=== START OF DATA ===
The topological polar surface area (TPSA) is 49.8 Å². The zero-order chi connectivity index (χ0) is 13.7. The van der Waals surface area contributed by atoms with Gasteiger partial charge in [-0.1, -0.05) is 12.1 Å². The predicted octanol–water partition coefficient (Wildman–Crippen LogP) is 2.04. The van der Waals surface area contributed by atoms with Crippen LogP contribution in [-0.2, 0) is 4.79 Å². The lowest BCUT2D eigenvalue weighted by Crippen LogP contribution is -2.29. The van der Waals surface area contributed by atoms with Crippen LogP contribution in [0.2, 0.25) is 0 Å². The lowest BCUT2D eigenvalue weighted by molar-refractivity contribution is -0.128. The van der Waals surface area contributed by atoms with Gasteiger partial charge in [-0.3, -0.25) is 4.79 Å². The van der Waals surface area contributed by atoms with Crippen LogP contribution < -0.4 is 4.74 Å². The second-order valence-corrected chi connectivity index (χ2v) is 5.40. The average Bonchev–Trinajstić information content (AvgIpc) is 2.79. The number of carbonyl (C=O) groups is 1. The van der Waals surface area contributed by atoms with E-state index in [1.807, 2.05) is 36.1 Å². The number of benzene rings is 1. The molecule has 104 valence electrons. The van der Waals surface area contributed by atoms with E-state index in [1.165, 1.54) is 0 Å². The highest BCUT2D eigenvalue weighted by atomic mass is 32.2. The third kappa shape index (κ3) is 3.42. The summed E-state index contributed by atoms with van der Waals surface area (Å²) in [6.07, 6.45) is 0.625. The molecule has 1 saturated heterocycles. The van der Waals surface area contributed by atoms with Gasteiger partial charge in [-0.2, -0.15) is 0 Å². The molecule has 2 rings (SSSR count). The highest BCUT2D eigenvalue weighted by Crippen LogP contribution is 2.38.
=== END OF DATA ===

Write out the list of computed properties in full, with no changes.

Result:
The topological polar surface area (TPSA) is 49.8 Å². The zero-order chi connectivity index (χ0) is 13.7. The van der Waals surface area contributed by atoms with Gasteiger partial charge in [-0.1, -0.05) is 12.1 Å². The predicted octanol–water partition coefficient (Wildman–Crippen LogP) is 2.04. The van der Waals surface area contributed by atoms with Crippen LogP contribution in [-0.2, 0) is 4.79 Å². The lowest BCUT2D eigenvalue weighted by Crippen LogP contribution is -2.29. The van der Waals surface area contributed by atoms with Crippen LogP contribution in [0.2, 0.25) is 0 Å². The lowest BCUT2D eigenvalue weighted by molar-refractivity contribution is -0.128. The van der Waals surface area contributed by atoms with Gasteiger partial charge in [-0.3, -0.25) is 4.79 Å². The van der Waals surface area contributed by atoms with Crippen LogP contribution < -0.4 is 4.74 Å². The second-order valence-corrected chi connectivity index (χ2v) is 5.40. The average Bonchev–Trinajstić information content (AvgIpc) is 2.79. The number of carbonyl (C=O) groups is 1. The van der Waals surface area contributed by atoms with E-state index in [1.807, 2.05) is 36.1 Å². The number of benzene rings is 1. The molecule has 104 valence electrons. The van der Waals surface area contributed by atoms with E-state index in [1.165, 1.54) is 0 Å². The highest BCUT2D eigenvalue weighted by atomic mass is 32.2. The third kappa shape index (κ3) is 3.42. The summed E-state index contributed by atoms with van der Waals surface area (Å²) in [6.07, 6.45) is 0.625. The molecule has 1 saturated heterocycles. The van der Waals surface area contributed by atoms with Gasteiger partial charge in [-0.2, -0.15) is 0 Å². The molecule has 2 rings (SSSR count). The highest BCUT2D eigenvalue weighted by Crippen LogP contribution is 2.38.